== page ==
Looking about, she saw a small fire with fish roasting on it.  "Here," he said laying a steaming piece of fish on a slab of flat, golden-brown bread and bringing to her.  He began placing bites of the warm, white meat into her mouth.  As he did so he said,

"Though my physical frame had been destroyed, my spirit went with you on every step of your journey.  It was I who protected you from capture as you escaped from Angband.  It was I who guided you to the stream.  Though you weren't fully aware of my presence, I was rejoicing to see you begin to live as what you really are."

Strengthened by the nourishing food, she sat up and he handed the bread and fish to her.  When she had eaten her fill, he knelt before her, taking her hand in his.

"Gilnara, your father begged me to find you and rescue you if I might," he began.

"Who is my father?"

"Your father is Cirdan the Shipwright, lord of the Falathrim.  His people are the Teleri Elves who keep the Havens on the coasts of Beleriand.  Though others of the Teleri embarked for Aman, your father was loath to forsake these shores, in part because of his concern for you.  He did not wish to leave you behind, never knowing for certain what had become of you.  Though your kinsmen had presumed you were dead, your father would never believe it. 

When the Teleri settled on the coastlands, Cirdan beseeched my lord, Ulmo, to send his people to search for you.  Though the Teleri have always been especially beloved of Ulmo, and your father in particular, my lord was reticent to send his Maiar on what might well prove a fruitless errand.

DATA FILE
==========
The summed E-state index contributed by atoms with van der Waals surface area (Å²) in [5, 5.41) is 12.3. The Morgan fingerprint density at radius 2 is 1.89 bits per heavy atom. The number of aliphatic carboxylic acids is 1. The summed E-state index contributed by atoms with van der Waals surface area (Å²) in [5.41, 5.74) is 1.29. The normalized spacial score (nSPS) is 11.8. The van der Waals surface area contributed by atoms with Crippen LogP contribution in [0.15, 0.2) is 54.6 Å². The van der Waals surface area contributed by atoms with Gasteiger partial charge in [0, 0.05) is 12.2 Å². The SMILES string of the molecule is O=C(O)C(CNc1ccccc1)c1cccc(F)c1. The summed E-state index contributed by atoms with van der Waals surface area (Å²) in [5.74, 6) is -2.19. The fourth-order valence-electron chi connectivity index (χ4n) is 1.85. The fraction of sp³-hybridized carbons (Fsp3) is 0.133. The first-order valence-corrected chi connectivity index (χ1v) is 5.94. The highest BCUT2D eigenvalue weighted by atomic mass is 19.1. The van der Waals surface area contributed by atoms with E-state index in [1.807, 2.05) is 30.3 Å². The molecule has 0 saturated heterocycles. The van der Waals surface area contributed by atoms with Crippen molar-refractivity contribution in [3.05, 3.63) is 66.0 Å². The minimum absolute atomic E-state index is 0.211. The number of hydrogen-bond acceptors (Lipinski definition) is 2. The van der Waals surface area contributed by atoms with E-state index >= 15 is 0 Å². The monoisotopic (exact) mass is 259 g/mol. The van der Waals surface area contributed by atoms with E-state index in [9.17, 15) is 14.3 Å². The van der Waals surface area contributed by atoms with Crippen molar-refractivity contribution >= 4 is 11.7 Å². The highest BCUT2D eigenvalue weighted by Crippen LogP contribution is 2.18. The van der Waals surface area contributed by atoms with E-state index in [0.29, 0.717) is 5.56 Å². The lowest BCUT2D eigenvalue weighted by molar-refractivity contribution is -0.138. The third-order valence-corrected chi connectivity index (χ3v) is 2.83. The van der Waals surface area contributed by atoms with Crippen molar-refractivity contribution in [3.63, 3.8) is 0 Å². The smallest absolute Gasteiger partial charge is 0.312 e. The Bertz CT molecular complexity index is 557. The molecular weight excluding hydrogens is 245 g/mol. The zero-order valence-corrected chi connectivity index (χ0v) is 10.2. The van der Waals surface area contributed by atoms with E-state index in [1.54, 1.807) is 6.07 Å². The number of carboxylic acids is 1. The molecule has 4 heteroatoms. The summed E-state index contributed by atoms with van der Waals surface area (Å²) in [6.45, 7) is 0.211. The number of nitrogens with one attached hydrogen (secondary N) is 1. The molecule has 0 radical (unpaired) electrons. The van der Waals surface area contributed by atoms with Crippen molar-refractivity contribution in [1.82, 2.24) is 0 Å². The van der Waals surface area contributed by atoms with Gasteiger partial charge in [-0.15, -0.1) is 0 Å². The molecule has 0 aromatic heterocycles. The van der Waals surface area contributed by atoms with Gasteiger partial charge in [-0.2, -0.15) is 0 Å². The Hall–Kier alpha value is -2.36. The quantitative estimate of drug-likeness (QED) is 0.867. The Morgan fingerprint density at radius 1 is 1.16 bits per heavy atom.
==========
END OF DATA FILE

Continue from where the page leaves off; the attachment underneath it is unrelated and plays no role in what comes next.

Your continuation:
But, your father still would not give up and he begged me to help him.  He promised me your hand if I should succeed.  I volunteered for the quest, and Ulmo at last agreed that I might seek to find and rescue you.  Long years I searched, but in the end I found you.  I knew that to undo the evil which Morgoth had wrought would require me to suffer much, yet I was willing to endure whatever I must for the joy of setting you free.  For the joy of making you my bride," he looked into her eyes with his unwavering gaze, deep as the ocean, intense as the fire, "Nara, will you marry me?"

Burying her face in a fold of her blanket, Gilnara cried out in despair, "But I'm so ugly!"